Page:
Personalization and Inclusive Design
As technology users, we expect our phones, computers, and software to adjust to our needs. But this hasn’t always been the case. Raising the Floor, an ambitious project was kicked off a decade ago to ensure every experience adapted to the specific needs of every user.
Their mission was easy to understand. As a person with a disability, I should be able to withdraw money from an ATM, load a web page, use the airplane’s entertainment screen, and get directions on my phone. Moreover, each of these experiences should change for me, shifting the burden from the customer to the application.
Theory Becomes Reality
What seemed like an ambitious goal is on the cusp of availability. Computers and mobile devices provide robust personalization settings, from preferring reduced motion to how the screen should adjust its brightness based on ambient light. Furthermore, many of these settings are now available for developers and designers to adapt their applications for the specific needs of our customers. For example, Intuit’s Design System includes secondary motion designs for people who have requested reduced motion.
Personalization goes well beyond the screen’s interactions. We can also use Artificial Intelligence to personalize the end to end experience. Each TurboTax customer will see a unique subset of the entire tax process. There are 70,000+ potential tax flows, but each TurboTax customer receives a personalized experience based on their financial situation.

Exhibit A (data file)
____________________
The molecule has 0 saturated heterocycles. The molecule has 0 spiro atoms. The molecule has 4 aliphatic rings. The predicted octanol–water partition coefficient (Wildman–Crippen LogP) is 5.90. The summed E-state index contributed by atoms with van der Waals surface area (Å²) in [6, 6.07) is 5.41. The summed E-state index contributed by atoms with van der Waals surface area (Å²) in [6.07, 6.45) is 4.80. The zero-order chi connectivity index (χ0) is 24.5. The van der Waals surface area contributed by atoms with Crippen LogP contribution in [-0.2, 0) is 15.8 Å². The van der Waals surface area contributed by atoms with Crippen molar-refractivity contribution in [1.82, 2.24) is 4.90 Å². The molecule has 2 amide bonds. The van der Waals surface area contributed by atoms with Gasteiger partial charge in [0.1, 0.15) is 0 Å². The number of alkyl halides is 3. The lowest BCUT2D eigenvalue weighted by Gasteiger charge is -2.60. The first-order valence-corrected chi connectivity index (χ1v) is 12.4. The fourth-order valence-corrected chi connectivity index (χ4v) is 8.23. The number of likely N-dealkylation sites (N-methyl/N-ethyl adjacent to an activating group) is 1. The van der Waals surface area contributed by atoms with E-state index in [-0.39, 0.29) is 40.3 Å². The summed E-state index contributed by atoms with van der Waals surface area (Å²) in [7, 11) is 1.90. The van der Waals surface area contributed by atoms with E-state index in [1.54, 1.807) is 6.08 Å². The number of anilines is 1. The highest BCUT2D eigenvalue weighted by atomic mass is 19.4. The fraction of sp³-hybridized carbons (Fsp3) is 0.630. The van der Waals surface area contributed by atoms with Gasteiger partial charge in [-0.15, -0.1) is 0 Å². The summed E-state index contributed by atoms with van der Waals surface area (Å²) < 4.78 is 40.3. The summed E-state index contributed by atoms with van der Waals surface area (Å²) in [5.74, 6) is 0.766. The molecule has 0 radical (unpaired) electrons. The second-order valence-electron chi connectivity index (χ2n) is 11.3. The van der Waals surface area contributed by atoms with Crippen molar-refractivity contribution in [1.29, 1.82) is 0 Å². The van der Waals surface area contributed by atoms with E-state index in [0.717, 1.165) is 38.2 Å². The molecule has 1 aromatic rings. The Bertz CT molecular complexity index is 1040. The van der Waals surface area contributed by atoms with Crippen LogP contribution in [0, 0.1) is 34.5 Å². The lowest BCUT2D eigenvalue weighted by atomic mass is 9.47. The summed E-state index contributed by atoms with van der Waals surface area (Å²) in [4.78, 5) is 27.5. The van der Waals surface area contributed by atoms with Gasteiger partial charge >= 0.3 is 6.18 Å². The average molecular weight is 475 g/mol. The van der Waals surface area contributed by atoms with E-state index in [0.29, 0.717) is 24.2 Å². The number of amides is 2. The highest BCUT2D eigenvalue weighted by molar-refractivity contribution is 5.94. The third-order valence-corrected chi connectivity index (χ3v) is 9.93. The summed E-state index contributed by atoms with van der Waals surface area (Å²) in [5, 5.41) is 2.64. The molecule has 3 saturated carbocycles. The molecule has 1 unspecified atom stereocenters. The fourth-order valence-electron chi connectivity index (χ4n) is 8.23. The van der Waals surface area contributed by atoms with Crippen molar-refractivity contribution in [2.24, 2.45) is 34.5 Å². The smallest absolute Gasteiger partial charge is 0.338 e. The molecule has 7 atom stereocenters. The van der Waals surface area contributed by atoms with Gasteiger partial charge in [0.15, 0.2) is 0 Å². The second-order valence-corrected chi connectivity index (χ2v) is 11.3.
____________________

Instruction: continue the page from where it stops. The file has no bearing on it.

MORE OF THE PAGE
Customizing the user experience design
Apple inadvertently transformed support for user preferences when they introduced a parallax experience in iOS7. This featured a shifting background and expanded motions when opening and closing applications. Parallax caused many iPhone users to get sick and raised awareness of vestibular disorders and the importance of responsible motion design.
Apple provided a new setting for reduced motion on their devices and surfaced this to app developers. This was also surfaced to the Safari web browser and ultimately the growth of user preferences that are available to web and mobile application developers.
Designers can now provide personalized experiences based on the following settings:
- User prefers reduced motion
- User prefers reduced transparency in designs
- User has a preference for reduced or increased contrast
- User prefers light or dark mode
- User has created their own color palette to be inherited by the browser
Personalization is not only limited to what the customer requests. Media queries allow our products to respond to different environments. Responsive layout is a common example; it allows a web page to look great on a huge monitor and a small phone, as the page changes layouts as the screen gets smaller. Container queries will give us even more control. Other options include:
- Type of display (monitor vs projecting information on a car’s windshield)
- Display color range and resolution
- Does the device use a mouse, touchscreen, or both
- Future work should allow access to device sensors, such as light levels, proximity, gyroscope, and more.